Park City remembers World War II-era bomber crash on Iron Mountain
The attack on Pearl Harbor and America’s entry into World War II were just weeks away as a B-18 Bolo bomber encountered a horrifying storm as it flew at an altitude of 14,000 feet above Park City.
The crew was apparently unaware of the plane’s location and the bomber was destined to crash as a bailout order was given while the seven-member crew struggled in the awful conditions on Nov. 17, 1941. The plane flew above the Park City Cemetery and what is now Kearns Boulevard as it hurtled toward Iron Mountain. It crashed on the mountain, in a location that is visible from the western stretch of the Kearns Boulevard corridor. Two crew members — Maj. Robert Pirtle and Sgt. Jack Anderson — died. The plane hit Pirtle as he attempted to parachute to safety. The others survived the crash after suffering, at the worst, a broken ankle.
To Parkites of today the crash remains a little-known event in Park City’s history, greatly overshadowed by silver mining-era disasters like the Great Fire of 1898 and the Daly West Mine explosion of 1902 or modern-era triumphs like the 2002 Winter Olympics. On Monday, Memorial Day, a ceremony honored the bomber crew as the tragedy was recounted and a plaque in tribute to the crew was unveiled. The plaque will be placed outside Squatters Roadhouse Grill, in a location with a direct view toward the location of the crash.
The commemoration of the bomber crash added poignancy to a day that already is a solemn tribute to the nation’s war dead. What appeared to be an unusually large crowd gathered at the Park City Cemetery for a Memorial Day ceremony and many of the attendees just afterward arrived at Squatters Roadhouse Grill to pay tribute to the crew of the bomber. Thirty-six descendants of the crew were in attendance on Monday.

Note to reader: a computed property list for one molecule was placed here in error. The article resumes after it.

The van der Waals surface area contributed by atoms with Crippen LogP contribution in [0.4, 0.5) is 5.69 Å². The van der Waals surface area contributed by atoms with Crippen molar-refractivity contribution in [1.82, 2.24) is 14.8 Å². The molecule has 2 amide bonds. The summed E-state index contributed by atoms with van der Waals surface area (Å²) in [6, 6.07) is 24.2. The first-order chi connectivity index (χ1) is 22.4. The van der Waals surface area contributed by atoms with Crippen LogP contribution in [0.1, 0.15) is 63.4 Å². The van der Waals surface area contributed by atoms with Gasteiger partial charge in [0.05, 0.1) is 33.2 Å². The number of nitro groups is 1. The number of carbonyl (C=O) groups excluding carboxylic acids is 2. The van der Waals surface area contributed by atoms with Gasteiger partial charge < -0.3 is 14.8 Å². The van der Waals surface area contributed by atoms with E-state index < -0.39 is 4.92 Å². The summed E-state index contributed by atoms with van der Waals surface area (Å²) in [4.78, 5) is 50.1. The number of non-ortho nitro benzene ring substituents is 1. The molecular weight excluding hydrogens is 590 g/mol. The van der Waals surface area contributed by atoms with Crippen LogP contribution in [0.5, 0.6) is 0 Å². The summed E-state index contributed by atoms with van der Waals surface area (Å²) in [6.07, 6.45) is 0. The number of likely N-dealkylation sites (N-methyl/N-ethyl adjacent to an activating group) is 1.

“I’m so grateful for what they’ve done. As a family, there’s not much anybody can do,” said Jean Anderson Ellsworth, a niece of the sergeant who died in the bomber crash.
Anderson Ellsworth, who lives in Farr West, was part of a contingent of Anderson family members who attended the ceremonies at the cemetery and Squatters Roadhouse Grill. She was a child, just 5, when her uncle died. She recalled him tending to the younger children when her mother was away and his playful ways.
“He and his friends showing off on the back porch, flicking matches with their thumbnails,” she said.
The ceremony and the unveiling of the plaque were moving for Anderson Ellsworth as she remembered her late uncle and Pirtle as some “of the first casualties of the war.”
“We didn’t have a story, but now we have a story,” she said after seeing the plaque. “That’s great. We were so appreciative.”
The horrific flying conditions at the time of the crash were recalled as Rory Murphy, a Park City Army veteran who was badly injured in a parachuting accident in 1986, spoke of the 1941 crash. It was a terrible rainstorm as the bomber flew above Park City, he said, describing “conditions are as bad as they can get.” The plane was “being torn out of the air by the weather,” he said. The plane turned 180 degrees, hitting Pirtle in midair.
The body of Pirtle landed close to the present-day location of Squatters Roadhouse Grill. Anderson’s body was found with the wreckage on Iron Mountain.
“These guys had never jumped before,” Murphy said.
It was the second consecutive year the bomber crash was prominently recalled during the Memorial Day ceremonies in Park City, following a year after the gathering at the cemetery provided a tribute to the crew. The unveiling of the plaque, though, added special meaning this year. The plaque calls the crash a “previously forgotten incident” and says the “event and the heroism of the crew were overshadowed by December 7, 1941.”
The Memorial Day ceremony at the cemetery was similar to those held in earlier years as a crowd gathered for short remarks honoring the sacrifices of the fallen members of the military, the playing of taps and a three-plane flyover. The crowd appeared larger than some years as it appears people were drawn to the ceremony by the plans to honor the bomber crash.
“It tells me people don’t forget. … It tells me our Parkites don’t forget,” said Doug Cherry, a brigadier general in the U.S. Army Reserves who is based at Fort Douglas and lives in Ranch Place.
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